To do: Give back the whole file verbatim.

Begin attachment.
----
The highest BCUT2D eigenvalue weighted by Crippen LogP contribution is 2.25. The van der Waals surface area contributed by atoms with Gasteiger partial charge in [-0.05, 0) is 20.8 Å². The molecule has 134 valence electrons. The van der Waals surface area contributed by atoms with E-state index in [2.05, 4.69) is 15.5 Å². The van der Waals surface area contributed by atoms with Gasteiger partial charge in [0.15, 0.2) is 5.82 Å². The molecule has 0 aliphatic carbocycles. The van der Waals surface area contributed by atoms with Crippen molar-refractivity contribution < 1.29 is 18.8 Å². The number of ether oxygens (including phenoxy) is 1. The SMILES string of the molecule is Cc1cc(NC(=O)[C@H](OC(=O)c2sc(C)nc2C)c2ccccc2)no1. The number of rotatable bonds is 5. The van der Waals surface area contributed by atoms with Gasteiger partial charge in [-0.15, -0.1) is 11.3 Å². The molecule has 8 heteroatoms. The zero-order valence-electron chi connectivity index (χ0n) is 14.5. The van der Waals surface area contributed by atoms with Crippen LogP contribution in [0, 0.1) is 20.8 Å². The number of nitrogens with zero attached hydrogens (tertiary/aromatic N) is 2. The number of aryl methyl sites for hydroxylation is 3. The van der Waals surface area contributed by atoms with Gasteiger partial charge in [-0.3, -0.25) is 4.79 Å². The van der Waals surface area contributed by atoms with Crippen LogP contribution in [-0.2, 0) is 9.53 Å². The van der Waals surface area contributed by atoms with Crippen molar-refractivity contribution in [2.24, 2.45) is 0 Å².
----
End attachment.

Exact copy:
The highest BCUT2D eigenvalue weighted by Crippen LogP contribution is 2.25. The van der Waals surface area contributed by atoms with Gasteiger partial charge in [-0.05, 0) is 20.8 Å². The molecule has 134 valence electrons. The van der Waals surface area contributed by atoms with E-state index in [2.05, 4.69) is 15.5 Å². The van der Waals surface area contributed by atoms with Gasteiger partial charge in [0.15, 0.2) is 5.82 Å². The molecule has 0 aliphatic carbocycles. The van der Waals surface area contributed by atoms with Crippen molar-refractivity contribution < 1.29 is 18.8 Å². The number of ether oxygens (including phenoxy) is 1. The SMILES string of the molecule is Cc1cc(NC(=O)[C@H](OC(=O)c2sc(C)nc2C)c2ccccc2)no1. The number of rotatable bonds is 5. The van der Waals surface area contributed by atoms with Gasteiger partial charge in [-0.15, -0.1) is 11.3 Å². The molecule has 8 heteroatoms. The zero-order valence-electron chi connectivity index (χ0n) is 14.5. The van der Waals surface area contributed by atoms with Crippen LogP contribution in [0, 0.1) is 20.8 Å². The number of nitrogens with zero attached hydrogens (tertiary/aromatic N) is 2. The number of aryl methyl sites for hydroxylation is 3. The van der Waals surface area contributed by atoms with Gasteiger partial charge in [-0.3, -0.25) is 4.79 Å². The van der Waals surface area contributed by atoms with Crippen LogP contribution in [-0.2, 0) is 9.53 Å². The van der Waals surface area contributed by atoms with Crippen molar-refractivity contribution in [2.24, 2.45) is 0 Å².